Stronghold: A place fortified against attack. Such a place is Cochise Stronghold, a series of natural rock formations that the Chiricahua Apaches used to hide from the U.S. Army and the growing number of Arizona settlers.
At the base of the Stronghold rocks is a campground. This is where we headed on a Sunday afternoon one late September day: Ms. Patti, Ms. Rosemary, Ms. Karen and I.
I had been there years before and didn’t like the campground because it was buggy. Water pooled in nearby stream beds and served as a breeding surface for mosquitos.
On this trip, we crossed several dry stream beds on the way to the campground and, consequently, there were no mosquitos. Only the occasional fly. Our purpose was to have a picnic, check out the campsites and hike the trails that lead off into the hills above.
Getting there was also an adventure. We took the Dragoon cutoff at Texas Canyon to Highway 191, passed the Amerind Museum and came across Golden Rule Vineyards. It was just past 11 AM and their sign said “Open 11 AM to 5 PM.”
Since Ms. Rosemary and Ms. Patty had not been there, we hit the brakes, turned in and drove down the dirt road to the tasting room. There we were greeted by owner Jim and his wife, Ruth, a charming couple. We sampled 7 bottles of their finest wines and each purchased two, none of them the same, as our tastes in wine were decidedly different. Golden Rule specializes in Reds. IF you go, ask them about their BlackListed Wine.
Then it was off to Sunsites where we picked up Ironwood Road that headed west into the Stronghold. After 3 miles the road turns to dirt, but does not require a high clearance vehicle.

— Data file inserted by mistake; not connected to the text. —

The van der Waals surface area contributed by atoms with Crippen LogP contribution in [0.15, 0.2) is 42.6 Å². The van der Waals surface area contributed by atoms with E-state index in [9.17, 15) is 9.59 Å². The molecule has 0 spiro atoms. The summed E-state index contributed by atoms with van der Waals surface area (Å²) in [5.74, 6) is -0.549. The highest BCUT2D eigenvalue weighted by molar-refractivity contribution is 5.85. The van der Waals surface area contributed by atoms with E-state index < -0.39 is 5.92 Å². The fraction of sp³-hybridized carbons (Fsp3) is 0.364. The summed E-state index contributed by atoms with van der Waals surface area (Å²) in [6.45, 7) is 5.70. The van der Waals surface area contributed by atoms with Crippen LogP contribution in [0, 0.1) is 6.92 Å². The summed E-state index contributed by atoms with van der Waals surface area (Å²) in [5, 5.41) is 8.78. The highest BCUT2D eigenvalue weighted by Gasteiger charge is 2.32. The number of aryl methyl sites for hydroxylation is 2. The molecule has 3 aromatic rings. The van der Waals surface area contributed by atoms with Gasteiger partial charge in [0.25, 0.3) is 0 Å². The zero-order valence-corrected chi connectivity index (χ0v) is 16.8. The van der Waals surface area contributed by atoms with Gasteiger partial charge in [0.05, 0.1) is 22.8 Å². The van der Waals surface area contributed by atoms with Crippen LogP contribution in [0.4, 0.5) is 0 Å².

We used our National Parks Access Pass and picked out a campsite close to the trails. The National Parks Access Pass for Seniors is a lifetime pass, now $80 and still well worth it. If you do not have a National Parks pass, entrance is $10 a day. The Annual pass for "Juniors" is lso $80 for one year. If you are a senior and love your National Parks, get a pass now because they may go up again soon, given the current administration.
Each campsite, 11 individual and 2 group, had a picnic table and a BBQ stand. We had a difficult time finding where one might pitch a tent at this particular one. The sites are beautifully wooded, but in close proximity to each other. The campground is open from September through May. They do not take reservations, there is a composting, handicap accessible toilet, and no potable water. BYOW. Trailers up to 16 ft are allowed. For more information visit Coronado National Forest.gov.
It being early Sunday afternoon, the Stronghold campground was nearly vacant. Lunch was served: apple, pineapple, cheese, crackers, summer sausage and wine, of course.
Now it was time for a walk. We started with the Interpretive Trail. A short paved trail, handicap accessible, it was populated with signs that explained the history and geography of the area. They told about the warrior chief Cochise, his blood brother Tom Jeffords and the peace they secured with General Howard and the U.S. Army. And about Cochise’s death and burial in a place unknown to any white man except Jeffords.
Next, Ms. Rosemary and I, Ms. Karen took on the Nature Trail. Jim and Ms. Patty headed back to the picnic area. The Nature Trail heads up some steps and winds around for about a 1/2 mile, with signs about the flora dotted about.
Now it was about 3 pm. We had wanted to get to Half Moon Tank which is 2.4 miles up Cochise Trail, halfway to the summit before it heads down to the Westside of the Stronghold. The westside of Cochise Stronghold is where Council Rocks is, where Cochise signed the treaty of surrender.
This being September the weather was still warm. We made it to a sign indicating that we were not even close to our goal. It was getting late and I, Ms. Karen had a dog to feed. We packed up and headed home. A good day was had by all.